Menu

Stories by Elsa Wenzel

FBI computers enter the 21st century

The U.S. Federal Bureau of Investigation (FBI), hoping to shred its paper-swamped reputation and maximize its crime fighting, has unveiled the biggest change in its workflow in 50 years: a US$600 million computer network called Trilogy that will help the agency sift the massive amounts of data it collects.
A new database already used by 300 FBI agents and analysts will draw relationships between 26 million agency records, according to Wilson Lowery, an executive assistant director with the FBI. The agency aims to make its Virtual Case File, which tracks terrorists and other criminals, available to all appropriate employees by December. The database is expected to store 100 terabytes of information drawn from state, local, and federal law enforcement agencies as well as the news media. The system also accommodates multimedia elements such as audio, video, and 3D mapping.

Written by Elsa Wenzel20 Oct. 03 21:00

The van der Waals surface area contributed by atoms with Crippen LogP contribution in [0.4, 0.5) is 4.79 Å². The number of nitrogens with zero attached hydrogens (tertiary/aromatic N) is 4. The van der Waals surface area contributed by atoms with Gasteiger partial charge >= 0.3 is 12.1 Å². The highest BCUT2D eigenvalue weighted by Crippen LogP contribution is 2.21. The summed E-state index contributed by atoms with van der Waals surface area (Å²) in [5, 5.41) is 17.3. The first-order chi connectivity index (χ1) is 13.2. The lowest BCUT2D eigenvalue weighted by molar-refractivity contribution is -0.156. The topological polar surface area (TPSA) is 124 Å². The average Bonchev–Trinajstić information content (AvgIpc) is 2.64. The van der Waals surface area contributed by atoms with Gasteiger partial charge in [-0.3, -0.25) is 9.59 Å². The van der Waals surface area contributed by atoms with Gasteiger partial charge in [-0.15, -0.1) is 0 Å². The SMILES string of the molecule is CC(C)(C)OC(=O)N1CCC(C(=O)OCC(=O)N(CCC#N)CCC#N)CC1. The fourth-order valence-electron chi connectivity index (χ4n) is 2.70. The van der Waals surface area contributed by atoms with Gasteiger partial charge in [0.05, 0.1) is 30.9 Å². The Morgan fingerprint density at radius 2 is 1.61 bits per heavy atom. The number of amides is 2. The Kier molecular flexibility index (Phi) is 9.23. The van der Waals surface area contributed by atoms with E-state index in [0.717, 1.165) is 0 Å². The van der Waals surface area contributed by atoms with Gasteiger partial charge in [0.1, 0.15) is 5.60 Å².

Do antispam measures block mail you want?

Some approaches to fighting spam may paint with too broad a brush and stain the First Amendment, some legal and Internet experts say.
Anyone who receives an unsolicited mass-mailed message can report it to one of about 400 so-called blacklists. These Web sites police spam by identifying "bad" and "good" e-mailers. Some work with ISPs to block mailings from accused spammers, and others provide the information for software products that maintain lists of senders to block. Others publicize senders' names in a sort of digital gallows.

Written by Elsa Wenzel15 June 03 22:00

Spam: America's unwelcome export

America: The land of herbal Viagra pitches, offers for graphic teen pornography, and low-interest-mortgage hard sells? That's the global face of the United States, thanks to spam, say Web experts from around the world.

Written by Elsa Wenzel05 May 03 12:05

Market Place